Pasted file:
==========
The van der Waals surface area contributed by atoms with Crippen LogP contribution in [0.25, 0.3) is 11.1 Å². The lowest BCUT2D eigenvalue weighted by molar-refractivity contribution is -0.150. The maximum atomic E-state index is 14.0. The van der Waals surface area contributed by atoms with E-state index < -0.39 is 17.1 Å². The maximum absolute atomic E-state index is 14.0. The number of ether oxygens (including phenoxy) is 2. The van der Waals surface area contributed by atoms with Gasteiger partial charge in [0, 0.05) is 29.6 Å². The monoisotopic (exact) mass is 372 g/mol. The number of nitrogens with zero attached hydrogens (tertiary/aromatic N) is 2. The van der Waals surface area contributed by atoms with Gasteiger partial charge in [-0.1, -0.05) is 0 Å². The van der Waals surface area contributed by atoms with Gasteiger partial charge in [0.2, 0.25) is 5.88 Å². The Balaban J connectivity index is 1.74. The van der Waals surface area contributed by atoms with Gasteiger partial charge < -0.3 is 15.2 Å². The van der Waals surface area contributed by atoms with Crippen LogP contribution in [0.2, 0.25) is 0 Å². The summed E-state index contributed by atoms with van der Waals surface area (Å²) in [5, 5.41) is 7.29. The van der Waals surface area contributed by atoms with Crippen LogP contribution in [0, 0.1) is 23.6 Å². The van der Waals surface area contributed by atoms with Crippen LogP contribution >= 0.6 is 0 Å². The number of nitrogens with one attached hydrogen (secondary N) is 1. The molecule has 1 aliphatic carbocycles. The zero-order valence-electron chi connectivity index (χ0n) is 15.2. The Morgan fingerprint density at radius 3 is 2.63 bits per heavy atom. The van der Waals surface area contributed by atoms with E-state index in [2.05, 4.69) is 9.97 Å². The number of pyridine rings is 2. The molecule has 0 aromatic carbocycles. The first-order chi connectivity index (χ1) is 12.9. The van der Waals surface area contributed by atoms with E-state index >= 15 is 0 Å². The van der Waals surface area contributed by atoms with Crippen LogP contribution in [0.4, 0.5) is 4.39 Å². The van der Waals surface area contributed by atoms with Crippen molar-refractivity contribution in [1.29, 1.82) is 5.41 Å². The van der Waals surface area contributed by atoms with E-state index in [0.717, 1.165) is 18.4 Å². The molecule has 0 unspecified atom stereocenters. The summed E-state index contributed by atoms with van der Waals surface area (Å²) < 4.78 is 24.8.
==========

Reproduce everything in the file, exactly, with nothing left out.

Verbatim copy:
The van der Waals surface area contributed by atoms with Crippen LogP contribution in [0.25, 0.3) is 11.1 Å². The lowest BCUT2D eigenvalue weighted by molar-refractivity contribution is -0.150. The maximum atomic E-state index is 14.0. The van der Waals surface area contributed by atoms with E-state index < -0.39 is 17.1 Å². The maximum absolute atomic E-state index is 14.0. The number of ether oxygens (including phenoxy) is 2. The van der Waals surface area contributed by atoms with Gasteiger partial charge in [0, 0.05) is 29.6 Å². The monoisotopic (exact) mass is 372 g/mol. The number of nitrogens with zero attached hydrogens (tertiary/aromatic N) is 2. The van der Waals surface area contributed by atoms with Gasteiger partial charge in [-0.1, -0.05) is 0 Å². The van der Waals surface area contributed by atoms with Gasteiger partial charge in [0.2, 0.25) is 5.88 Å². The Balaban J connectivity index is 1.74. The van der Waals surface area contributed by atoms with Gasteiger partial charge < -0.3 is 15.2 Å². The van der Waals surface area contributed by atoms with Crippen LogP contribution in [0.2, 0.25) is 0 Å². The summed E-state index contributed by atoms with van der Waals surface area (Å²) in [5, 5.41) is 7.29. The van der Waals surface area contributed by atoms with Crippen LogP contribution in [0, 0.1) is 23.6 Å². The van der Waals surface area contributed by atoms with Crippen LogP contribution >= 0.6 is 0 Å². The number of nitrogens with one attached hydrogen (secondary N) is 1. The molecule has 1 aliphatic carbocycles. The zero-order valence-electron chi connectivity index (χ0n) is 15.2. The Morgan fingerprint density at radius 3 is 2.63 bits per heavy atom. The van der Waals surface area contributed by atoms with E-state index in [2.05, 4.69) is 9.97 Å². The number of pyridine rings is 2. The molecule has 0 aromatic carbocycles. The first-order chi connectivity index (χ1) is 12.9. The van der Waals surface area contributed by atoms with E-state index >= 15 is 0 Å². The van der Waals surface area contributed by atoms with Crippen LogP contribution in [0.4, 0.5) is 4.39 Å². The van der Waals surface area contributed by atoms with Crippen molar-refractivity contribution in [1.29, 1.82) is 5.41 Å². The van der Waals surface area contributed by atoms with E-state index in [0.717, 1.165) is 18.4 Å². The molecule has 0 unspecified atom stereocenters. The summed E-state index contributed by atoms with van der Waals surface area (Å²) < 4.78 is 24.8.